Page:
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β-FeOOH/TiO2 Heterojunction for Visible Light-Driven Photocatalytic Inactivation of E. coli

Written By

Mahabubur Chowdhury, Ncumisa Mpongwana, Franscious Cummings, Veruscha Fester and Seteno Ntwampe

Submitted: 04 October 2015 Reviewed: 07 March 2016 Published: 24 August 2016

DOI: 10.5772/62893

From the Edited Volume

Semiconductor Photocatalysis - Materials, Mechanisms and Applications

Edited by Wenbin Cao

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In this work, we report on the photocatalytic properties of β-FeOOH/TiO2 heterojunction material for the inactivation of Escherischia coli. XRD, HRTEM, EELS, ELNEFS were used to characterize the as-prepared material. A log reduction of the initial bacterial population was achieved after 45 min of irradiation in the presence of 0.1 mL of hydrogen peroxide. The enhanced photocatalytic activity was due to the effective charge transfer between Ti4+, Fe3+, and O2+ as shown from the EELS analysis of the heterojunction structure. The role of various reactive species formed due to the photocatalytic reaction was also investigated. Presence of •OH radicals in the bulk solution was the key factor in the photocatalytic inactivation of E. coli.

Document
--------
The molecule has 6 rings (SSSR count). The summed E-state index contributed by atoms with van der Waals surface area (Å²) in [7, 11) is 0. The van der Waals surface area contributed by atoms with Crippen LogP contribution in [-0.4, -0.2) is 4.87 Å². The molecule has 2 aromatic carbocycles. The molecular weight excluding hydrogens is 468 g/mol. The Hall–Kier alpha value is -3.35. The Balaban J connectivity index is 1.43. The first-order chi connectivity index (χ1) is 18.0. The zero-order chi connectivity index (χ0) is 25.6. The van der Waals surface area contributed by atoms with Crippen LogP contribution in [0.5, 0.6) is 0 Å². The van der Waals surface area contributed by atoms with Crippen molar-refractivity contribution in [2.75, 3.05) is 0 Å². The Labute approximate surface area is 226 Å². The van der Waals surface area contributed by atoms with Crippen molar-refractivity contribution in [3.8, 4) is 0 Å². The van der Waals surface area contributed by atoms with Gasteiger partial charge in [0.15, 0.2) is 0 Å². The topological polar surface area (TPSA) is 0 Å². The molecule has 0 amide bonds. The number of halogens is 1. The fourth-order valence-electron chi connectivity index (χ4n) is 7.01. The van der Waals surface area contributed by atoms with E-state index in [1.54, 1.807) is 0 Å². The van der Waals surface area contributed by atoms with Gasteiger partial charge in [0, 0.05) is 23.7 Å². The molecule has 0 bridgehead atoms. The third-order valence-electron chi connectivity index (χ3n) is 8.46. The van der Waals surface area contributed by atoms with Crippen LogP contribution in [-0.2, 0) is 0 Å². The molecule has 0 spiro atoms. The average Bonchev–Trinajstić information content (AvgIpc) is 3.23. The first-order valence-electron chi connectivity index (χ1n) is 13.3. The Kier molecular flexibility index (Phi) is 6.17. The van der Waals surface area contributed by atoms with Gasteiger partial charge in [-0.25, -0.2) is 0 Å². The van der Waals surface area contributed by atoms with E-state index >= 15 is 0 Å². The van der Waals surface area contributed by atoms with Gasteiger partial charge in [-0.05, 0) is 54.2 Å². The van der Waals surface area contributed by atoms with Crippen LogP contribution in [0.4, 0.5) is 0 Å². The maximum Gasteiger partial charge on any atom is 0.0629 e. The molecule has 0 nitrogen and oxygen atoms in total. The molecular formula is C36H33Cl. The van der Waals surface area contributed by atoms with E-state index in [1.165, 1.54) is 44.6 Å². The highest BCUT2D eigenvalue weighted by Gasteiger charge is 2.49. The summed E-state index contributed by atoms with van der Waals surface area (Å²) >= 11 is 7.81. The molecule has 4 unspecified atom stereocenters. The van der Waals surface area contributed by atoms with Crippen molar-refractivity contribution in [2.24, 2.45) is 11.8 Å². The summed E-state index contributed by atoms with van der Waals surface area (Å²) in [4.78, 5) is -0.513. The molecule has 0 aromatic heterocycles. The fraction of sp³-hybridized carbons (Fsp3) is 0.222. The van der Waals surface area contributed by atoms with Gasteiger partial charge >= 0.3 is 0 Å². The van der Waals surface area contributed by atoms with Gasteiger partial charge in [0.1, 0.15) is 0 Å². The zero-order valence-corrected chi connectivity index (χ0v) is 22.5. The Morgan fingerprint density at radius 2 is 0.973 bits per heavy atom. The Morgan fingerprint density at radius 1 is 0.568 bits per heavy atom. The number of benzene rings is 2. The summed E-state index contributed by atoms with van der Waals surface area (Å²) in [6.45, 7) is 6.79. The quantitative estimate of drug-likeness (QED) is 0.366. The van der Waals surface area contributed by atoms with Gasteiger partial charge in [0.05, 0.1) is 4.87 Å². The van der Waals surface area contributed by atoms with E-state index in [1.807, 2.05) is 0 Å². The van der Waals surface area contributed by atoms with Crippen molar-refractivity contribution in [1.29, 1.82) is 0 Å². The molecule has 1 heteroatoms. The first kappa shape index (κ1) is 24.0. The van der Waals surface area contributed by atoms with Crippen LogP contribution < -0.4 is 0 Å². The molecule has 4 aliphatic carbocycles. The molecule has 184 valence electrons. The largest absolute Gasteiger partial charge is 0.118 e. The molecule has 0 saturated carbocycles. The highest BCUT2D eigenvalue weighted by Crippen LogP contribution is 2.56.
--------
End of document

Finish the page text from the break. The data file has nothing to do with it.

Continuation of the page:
• photocatalysis
  • heterojunction structure
  • microbial inactivation
  • E. coli
  • charge transfer

1. Introduction

Risk associated with waterborne diseases such as typhoid, hepatitis A and E, polio, diarrhoea, and cholera are increasing in developing countries due to shortages of clean and safe drinking water [1]. Various chemical and physical treatment processes have been used to disinfect drinking water. Chlorination is a widely used method to disinfect water. However, chlorination can be problematic as it reacts with naturally occurring organic compounds in water to produce carcinogenic by-products such as trihalomethanes (THMs) and haloacetic acids (HAAs) [2]. Ozonation is another method that is used to disinfect water [1]. On the other hand, ozonation is an energy intensive technique which can be proved to be costly in many developing countries. Physical separation process like thermal destruction at elevated temperatures and membrane filtration of pathogens is effective but not economically feasible. Water disinfection by UV radiation can also be utilized. Conversely, the use of direct and intensive UV radiation possesses health hazards. Hence, its application is limited within the special medical and laboratory purposes only [3, 4]. Therefore, new techniques are required to control the spread of microorganisms in water due to the complications related to different water disinfection processes [4]. Photocatalysis is a promising method that can be used to disinfect water cheaply, as the energy required to activate photocatalytic reaction can be obtained freely from the sun. In the presence of light, electron (e ) - hole (h +) pairs are generated due to band gap photoexcitation of photocatalyst (semiconductors) [5]. The photo generated (e )-(h +) pairs are capable of oxidising organic matter either directly or indirectly by reacting with solvents or additives to generate highly nonselective reactive species, hydroxide radicals (•OH) [57]. Photocatalysis is an environmentally benign process as the ultimate by-product of the treatment process is carbon dioxide and water.